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Hankey Dwarf Aloe in the GardenTags plant encyclopedia

Haworthiopsis attenuata var. radula syn. Haworthia attenuata var. radula, Haworthia radula

 

Hankey Dwarf Aloe

Recently changing names to Haworthiopsis, this Haworthia generally resembles miniature aloes, except in their flowers. They are popular garden and container plants. The plants can grow solitary or can be clump-forming. Their flowers are small, white and very similar between species. But their leaves show wide variations. Haworthia attenuata var. radula grows to 15 cm tall. The rosettes are up to 15 cm in diameter and remain close to the soil, forming clumps. The leaves are green to brownish in colour, covered with minute tubercles in both sides. Flowers are white with reddish-brown veins up to 30 cm tall.

 
plant Features
  • Hankey Dwarf Aloe likes partial shade

    Partial shade

  • Hankey Dwarf Aloe likes very little water

    Very little water

  • Hankey Dwarf Aloe is frost hardy: 23f (-5°c)

    Frost Hardy: 23F (-5°C)

  • Hankey Dwarf Aloe likes free draining

    Free draining

 
plant information

Common name

Hankey Dwarf Aloe

Latin name

Haworthiopsis attenuata var. radula syn. Haworthia attenuata var. radula, Haworthia radula

type

Succulent

family

Asphodelaceae

ph

5.0 - 7.0 Acid - Neutral

  • Light

    Hankey Dwarf Aloe likes partial shade

    Partial shade

  • Frost

    Hankey Dwarf Aloe is frost hardy: 23f (-5°c)

    Frost Hardy: 23F (-5°C)

  • Soil

    Hankey Dwarf Aloe likes free draining

    Free draining

  • Water

    Hankey Dwarf Aloe likes very little water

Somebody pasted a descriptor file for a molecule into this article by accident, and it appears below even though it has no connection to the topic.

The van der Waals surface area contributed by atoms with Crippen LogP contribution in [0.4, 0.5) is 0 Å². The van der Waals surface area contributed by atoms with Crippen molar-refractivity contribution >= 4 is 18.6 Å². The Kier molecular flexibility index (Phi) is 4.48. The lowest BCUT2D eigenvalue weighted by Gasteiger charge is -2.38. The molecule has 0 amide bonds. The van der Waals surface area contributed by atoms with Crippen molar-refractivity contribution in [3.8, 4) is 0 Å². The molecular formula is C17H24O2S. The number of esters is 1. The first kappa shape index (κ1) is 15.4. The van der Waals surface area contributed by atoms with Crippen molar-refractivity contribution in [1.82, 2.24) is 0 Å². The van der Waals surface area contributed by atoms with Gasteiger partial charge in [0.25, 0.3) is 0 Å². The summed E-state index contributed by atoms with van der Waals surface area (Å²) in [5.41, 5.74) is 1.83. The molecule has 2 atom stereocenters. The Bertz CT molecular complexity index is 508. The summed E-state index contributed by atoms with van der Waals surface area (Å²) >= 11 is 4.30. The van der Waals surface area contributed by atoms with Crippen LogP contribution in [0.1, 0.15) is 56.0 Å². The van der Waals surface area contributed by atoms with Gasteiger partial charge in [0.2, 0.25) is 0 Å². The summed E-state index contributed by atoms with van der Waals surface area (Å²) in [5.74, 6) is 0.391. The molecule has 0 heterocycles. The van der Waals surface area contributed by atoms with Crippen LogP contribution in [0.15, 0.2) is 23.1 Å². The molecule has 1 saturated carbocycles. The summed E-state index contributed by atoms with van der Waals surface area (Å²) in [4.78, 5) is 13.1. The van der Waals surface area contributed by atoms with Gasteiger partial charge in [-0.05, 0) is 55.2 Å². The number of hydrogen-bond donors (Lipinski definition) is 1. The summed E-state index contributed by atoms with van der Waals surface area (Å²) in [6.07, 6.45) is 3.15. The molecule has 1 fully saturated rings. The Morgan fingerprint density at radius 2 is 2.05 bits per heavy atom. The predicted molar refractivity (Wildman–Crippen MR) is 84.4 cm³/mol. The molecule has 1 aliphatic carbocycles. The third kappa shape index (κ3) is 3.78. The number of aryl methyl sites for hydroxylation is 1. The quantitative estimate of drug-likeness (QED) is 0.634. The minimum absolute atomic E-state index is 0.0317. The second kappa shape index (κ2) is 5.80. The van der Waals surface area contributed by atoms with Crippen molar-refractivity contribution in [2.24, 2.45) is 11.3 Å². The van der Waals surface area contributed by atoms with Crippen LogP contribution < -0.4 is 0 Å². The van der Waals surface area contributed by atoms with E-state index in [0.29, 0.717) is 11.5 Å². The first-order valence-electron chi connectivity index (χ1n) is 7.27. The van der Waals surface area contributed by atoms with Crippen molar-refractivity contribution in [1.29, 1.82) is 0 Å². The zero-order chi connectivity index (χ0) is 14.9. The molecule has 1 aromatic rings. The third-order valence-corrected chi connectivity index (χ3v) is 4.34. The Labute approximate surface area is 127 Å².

Very little water

Plant & bloom calendar

  •  
    Best time to plant
  •  
    When the plant will bloom

full grown dimensions

The size of a fully grown Hankey Dwarf Aloe is 0.15meters x 0.15meters 0.15 M 0.15 M

Haworthiopsis attenuata var. radula syn. Haworthia attenuata var. radula, Haworthia radula

Recently changing names to Haworthiopsis, this Haworthia generally resembles miniature aloes, except in their flowers. They are popular garden and container plants. The plants can grow solitary or can be clump-forming. Their flowers are small, white and very similar between species. But their leaves show wide variations. Haworthia attenuata var. radula grows to 15 cm tall. The rosettes are up to 15 cm in diameter and remain close to the soil, forming clumps. The leaves are green to brownish in colour, covered with minute tubercles in both sides. Flowers are white with reddish-brown veins up to 30 cm tall.


Flowering Season

From Mid Summer TO Mid Summer

Haworthia and Haworthiopsis will produce flowers, usually a few weeks after the "longest day" of the year, i.e. in Summer. However the flowers aren't very exciting, although because Haworthia and Haworthiopsis are very slow and compact plant not much happens visually during the year therefore the flowering period can be a welcome treat to show that your plant is actually "alive".

 

Planting Young Plants

From Early Spring TO Early Spring

When you re-pot your Haworthia or Haworthiopsis you can separate the offsets from the parent. Use a sharp knife and cut as close to the parent plant as possible, ensure the offset has some roots. Wait a day for the offset to dry slightly then pot up in a small container using a standard potting or cactus compost mix. Water and keep warm.

 
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